The NH Judicial Branch works to assist parties going through divorce or parenting cases in reaching their own agreements when possible. Agreements reached through mediation reduce the number of cases that return to court, because parties tend to better adhere to agreements they have created themselves.
The Family Division may order cases to mediation regardless of whether children are involved. However, for cases involving children, there is a presumption that the case will go to mediation soon after it is opened. RSA 461-A:7. (For reasons why your client’s case may not be suitable for mediation, see RSA 461-A:7(IV).)
Mediation in cases involving children is most often scheduled during first appearance. Although it is not necessary for counsel to attend first appearance, it is very helpful if the client knows the availability of his or her attorney for mediation at that time. Rescheduling mediation is time-consuming and difficult for the parties, the mediator and the court. The court asks that attorneys try to ensure that a client picks a date and time for mediation that works for the attorney.
Also, the court asks that attorneys help clients complete and submit a Mediation Payment Worksheet (NHJB 2782-F) at first appearance. Having these worksheets filled out accurately before the court issues an Order on Appointment to Mediate ensures that the client will receive all of the financial help he or she qualifies for in order to pay for mediation services. If a client does not qualify for payment of mediation services through the Mediation and Arbitration Fund, or through any available federal grant money, he or she will be expected to pay the mediator at the first mediation session, pursuant to the order on appointment issued by the court.
Who’s the Neutral? Mediators certified by the New Hampshire Family Mediation Certification Board are available to assist parties through this program. Family Division mediators are paid $300 for up to five hours of mediation services, and this expense is usually split between the parties.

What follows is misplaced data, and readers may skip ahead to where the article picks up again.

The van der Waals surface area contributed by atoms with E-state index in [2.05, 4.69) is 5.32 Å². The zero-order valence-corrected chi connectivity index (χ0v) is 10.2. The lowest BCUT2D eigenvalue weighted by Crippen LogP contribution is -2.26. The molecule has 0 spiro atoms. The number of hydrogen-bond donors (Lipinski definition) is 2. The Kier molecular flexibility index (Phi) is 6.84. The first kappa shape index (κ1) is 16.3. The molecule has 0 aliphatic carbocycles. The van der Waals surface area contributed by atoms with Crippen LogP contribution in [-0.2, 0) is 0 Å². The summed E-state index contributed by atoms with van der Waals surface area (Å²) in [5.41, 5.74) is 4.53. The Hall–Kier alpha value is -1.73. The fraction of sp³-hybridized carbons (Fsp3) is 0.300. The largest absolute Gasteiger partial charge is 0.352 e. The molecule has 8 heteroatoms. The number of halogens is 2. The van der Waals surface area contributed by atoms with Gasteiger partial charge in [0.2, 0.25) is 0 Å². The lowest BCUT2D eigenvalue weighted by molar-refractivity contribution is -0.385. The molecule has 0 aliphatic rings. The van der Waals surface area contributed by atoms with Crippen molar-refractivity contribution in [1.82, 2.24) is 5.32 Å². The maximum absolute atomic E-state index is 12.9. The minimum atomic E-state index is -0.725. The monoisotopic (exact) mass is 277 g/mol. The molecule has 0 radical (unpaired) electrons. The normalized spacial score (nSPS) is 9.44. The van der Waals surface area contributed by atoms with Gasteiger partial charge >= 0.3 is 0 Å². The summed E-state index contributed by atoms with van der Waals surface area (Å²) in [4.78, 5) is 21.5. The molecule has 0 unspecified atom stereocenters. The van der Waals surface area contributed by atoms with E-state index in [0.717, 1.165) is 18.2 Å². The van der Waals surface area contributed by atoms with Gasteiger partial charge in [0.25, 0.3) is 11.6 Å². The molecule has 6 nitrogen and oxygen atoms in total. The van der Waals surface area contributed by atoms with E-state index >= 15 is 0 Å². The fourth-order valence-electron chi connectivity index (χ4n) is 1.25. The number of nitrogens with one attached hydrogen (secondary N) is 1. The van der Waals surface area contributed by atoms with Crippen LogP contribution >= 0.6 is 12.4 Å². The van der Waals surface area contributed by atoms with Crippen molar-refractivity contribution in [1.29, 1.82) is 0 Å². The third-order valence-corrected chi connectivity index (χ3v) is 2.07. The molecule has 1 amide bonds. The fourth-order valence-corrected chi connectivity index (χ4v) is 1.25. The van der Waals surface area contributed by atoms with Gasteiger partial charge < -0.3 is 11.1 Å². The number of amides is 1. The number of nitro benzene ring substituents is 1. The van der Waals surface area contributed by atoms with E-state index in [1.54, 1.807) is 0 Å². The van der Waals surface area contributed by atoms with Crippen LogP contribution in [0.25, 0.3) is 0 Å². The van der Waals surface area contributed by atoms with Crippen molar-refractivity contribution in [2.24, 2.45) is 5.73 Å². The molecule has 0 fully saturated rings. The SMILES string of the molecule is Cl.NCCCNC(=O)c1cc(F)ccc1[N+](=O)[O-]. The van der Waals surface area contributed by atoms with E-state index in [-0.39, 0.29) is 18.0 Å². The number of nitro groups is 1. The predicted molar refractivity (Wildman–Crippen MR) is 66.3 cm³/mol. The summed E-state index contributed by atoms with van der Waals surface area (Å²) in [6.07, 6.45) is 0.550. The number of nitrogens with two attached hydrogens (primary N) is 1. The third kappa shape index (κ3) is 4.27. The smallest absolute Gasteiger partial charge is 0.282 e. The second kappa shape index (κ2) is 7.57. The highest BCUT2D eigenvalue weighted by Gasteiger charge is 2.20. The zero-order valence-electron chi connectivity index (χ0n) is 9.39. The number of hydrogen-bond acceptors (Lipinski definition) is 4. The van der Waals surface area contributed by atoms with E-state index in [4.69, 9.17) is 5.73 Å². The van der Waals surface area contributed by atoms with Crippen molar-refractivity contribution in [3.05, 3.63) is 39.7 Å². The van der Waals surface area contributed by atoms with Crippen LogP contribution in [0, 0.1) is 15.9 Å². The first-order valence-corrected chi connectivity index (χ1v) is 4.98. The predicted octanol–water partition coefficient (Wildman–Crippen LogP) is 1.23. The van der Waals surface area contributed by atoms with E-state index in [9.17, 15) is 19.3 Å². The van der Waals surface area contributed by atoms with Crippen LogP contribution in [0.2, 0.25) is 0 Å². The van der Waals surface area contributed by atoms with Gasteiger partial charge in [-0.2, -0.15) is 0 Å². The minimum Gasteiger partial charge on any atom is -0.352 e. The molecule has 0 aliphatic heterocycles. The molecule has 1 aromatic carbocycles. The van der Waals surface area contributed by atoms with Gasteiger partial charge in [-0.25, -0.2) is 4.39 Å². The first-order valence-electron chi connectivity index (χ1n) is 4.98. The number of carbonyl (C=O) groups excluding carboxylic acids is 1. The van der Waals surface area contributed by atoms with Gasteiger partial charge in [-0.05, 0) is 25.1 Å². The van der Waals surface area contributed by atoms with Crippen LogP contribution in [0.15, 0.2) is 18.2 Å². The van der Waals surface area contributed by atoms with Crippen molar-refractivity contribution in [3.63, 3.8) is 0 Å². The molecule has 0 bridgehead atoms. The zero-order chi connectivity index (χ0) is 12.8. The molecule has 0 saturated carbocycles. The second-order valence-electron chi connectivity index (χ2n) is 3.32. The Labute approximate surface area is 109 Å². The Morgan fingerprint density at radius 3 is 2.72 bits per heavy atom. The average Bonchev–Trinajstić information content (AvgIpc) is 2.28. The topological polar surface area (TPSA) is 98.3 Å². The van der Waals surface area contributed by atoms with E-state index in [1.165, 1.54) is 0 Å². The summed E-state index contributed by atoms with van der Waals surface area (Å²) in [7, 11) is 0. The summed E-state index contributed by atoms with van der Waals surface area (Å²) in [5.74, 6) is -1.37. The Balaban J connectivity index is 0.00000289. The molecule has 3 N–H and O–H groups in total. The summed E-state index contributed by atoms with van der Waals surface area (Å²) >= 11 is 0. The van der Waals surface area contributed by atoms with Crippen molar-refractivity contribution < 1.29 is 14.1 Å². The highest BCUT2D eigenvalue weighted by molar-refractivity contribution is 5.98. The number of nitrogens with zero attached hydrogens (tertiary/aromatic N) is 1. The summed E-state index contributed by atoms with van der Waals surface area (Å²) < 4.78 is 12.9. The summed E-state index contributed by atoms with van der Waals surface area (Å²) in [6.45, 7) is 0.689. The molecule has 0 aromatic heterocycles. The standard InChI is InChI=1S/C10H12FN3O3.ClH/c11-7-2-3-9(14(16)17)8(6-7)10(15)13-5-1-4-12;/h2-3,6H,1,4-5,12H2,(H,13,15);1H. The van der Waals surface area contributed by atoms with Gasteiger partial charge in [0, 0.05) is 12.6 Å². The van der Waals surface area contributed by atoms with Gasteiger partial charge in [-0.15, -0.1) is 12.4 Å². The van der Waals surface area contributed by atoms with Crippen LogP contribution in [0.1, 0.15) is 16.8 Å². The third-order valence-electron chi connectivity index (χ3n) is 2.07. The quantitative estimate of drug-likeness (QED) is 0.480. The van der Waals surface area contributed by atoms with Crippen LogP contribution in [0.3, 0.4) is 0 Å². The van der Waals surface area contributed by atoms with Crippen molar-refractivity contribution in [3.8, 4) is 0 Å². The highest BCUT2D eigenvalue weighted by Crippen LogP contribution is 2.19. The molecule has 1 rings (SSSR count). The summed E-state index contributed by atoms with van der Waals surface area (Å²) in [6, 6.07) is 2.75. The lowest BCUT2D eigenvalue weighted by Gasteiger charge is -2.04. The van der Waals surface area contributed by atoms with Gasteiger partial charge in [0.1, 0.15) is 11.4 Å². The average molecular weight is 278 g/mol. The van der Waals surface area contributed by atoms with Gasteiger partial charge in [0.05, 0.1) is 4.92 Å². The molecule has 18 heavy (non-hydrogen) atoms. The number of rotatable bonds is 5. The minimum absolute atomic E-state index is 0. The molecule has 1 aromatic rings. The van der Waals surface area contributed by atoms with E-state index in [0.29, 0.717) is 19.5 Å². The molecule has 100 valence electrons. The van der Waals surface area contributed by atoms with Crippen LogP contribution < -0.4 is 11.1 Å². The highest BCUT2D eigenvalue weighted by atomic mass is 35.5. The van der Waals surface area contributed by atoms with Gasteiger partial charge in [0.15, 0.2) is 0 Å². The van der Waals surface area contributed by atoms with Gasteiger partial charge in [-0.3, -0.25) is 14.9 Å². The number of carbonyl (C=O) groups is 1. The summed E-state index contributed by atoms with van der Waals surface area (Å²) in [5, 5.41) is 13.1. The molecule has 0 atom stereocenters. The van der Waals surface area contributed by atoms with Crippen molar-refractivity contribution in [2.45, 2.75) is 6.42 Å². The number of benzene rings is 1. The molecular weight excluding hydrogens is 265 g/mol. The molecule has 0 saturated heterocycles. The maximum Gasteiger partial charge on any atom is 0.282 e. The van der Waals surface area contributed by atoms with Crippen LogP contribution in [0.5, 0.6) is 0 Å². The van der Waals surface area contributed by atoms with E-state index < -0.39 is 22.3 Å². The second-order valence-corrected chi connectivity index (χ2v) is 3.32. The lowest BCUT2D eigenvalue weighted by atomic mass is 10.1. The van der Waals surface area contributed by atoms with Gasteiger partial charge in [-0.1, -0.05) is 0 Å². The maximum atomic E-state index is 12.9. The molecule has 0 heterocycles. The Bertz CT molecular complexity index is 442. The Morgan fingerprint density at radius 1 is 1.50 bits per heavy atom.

Where and When? Although arrangements may be made to hold a mediation session at a different location, most sessions are held at the courthouse. (If there is an issue of domestic violence in your case, mediation must be held at the courthouse). Many attorneys decide to attend mediation with their clients, but it is not strictly necessary. Parties will never be forced to sign an agreement at mediation and will be encouraged by the mediator to have any agreement reviewed by counsel prior to signing.
Whether the attorney attends the mediation or not, he or she should ensure that the client provides an updated financial affidavit to the mediator, as well as to the other party, at least seven days prior to the mediation, pursuant to the standard order on appointment.
Family Division Complex Case Docket
The Family Division Complex Case Docket places a strong emphasis on ADR. For cases the court transfers to the complex docket, there is a presumption that the parties will participate in advanced ADR, usually mediation, co-mediation, neutral case evaluation, or a collaborative law process, depending on the specific needs of each case. Judge Robert J. Foley presides over this docket. (Editor’s note: Look for an in-depth report on the Family Division Complex Case docket in the November issue of Bar News.)
This program is currently in its pilot stage, during which ADR services are offered free of charge to the parties, and the ADR professionals are paid for their services using funds from the ADR fund established under RSA 490-E:4. As the program expands, funding will change for long-term sustainability purposes.